“The thing is, no one really asked them to make this game. It’s something they did on their own, and reverse logic doesn’t really work when you try to break it down by the hour. It doesn’t matter how long you spent on the game, it’s the final product that matters.”
Don’t Equate Length With Value
A lot of developers feel like they need to have a long game, which makes sense if they’re trying to sell your game for $60 on a console, but not so much for a free Flash game, according to Kongregate.
The Several Journeys of Reemus series, for example, was a successful game on Kongregate, but most of the negative comments focused on its unnecessary length. The final level in particular, which was extremely repetitive, drove people crazy. When McClanahan asked the developer why he had made the final level so long, he said that the game would have been too short if he hadn’t.
McClanahan contrasted that example with You Have to Burn the Rope – a game that was one minute long to play, but has an average rating of 4.02 (out of 5) at Kongregate.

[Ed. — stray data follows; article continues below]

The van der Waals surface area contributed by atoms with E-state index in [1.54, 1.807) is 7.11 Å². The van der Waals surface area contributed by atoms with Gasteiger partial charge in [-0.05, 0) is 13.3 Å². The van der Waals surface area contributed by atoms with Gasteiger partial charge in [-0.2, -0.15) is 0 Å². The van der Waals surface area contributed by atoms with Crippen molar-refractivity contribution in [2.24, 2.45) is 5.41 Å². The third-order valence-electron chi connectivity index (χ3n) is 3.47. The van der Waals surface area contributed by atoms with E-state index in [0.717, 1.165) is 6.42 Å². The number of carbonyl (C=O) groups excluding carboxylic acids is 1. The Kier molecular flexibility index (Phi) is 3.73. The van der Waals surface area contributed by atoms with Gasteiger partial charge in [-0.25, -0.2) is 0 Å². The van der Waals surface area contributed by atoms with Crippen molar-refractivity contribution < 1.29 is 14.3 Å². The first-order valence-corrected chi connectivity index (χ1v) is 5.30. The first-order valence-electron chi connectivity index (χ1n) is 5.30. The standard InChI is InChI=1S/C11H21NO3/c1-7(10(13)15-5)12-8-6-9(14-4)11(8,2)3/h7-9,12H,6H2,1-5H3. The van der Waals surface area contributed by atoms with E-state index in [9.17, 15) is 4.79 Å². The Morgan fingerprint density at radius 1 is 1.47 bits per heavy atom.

On this point, I hold more with Dan Cook’s view that the way to break out of the $1-2k/game mindset for Flash Games is by integrating virtual goods as the business model. Usually a players willingness to spend money on virtual goods is correlated with their level of engagement. This means short games (unless they are replayable) are unlikely to be able to get users to open their wallets. Equally, games that are long for the sake of being long (and lose the fun) are also unlikely to be able to get users to open their wallets as well. Long play sessions driven by fun are the most likely to be able to make the jump to a more lucrative virtual goods driven business model in my opinion.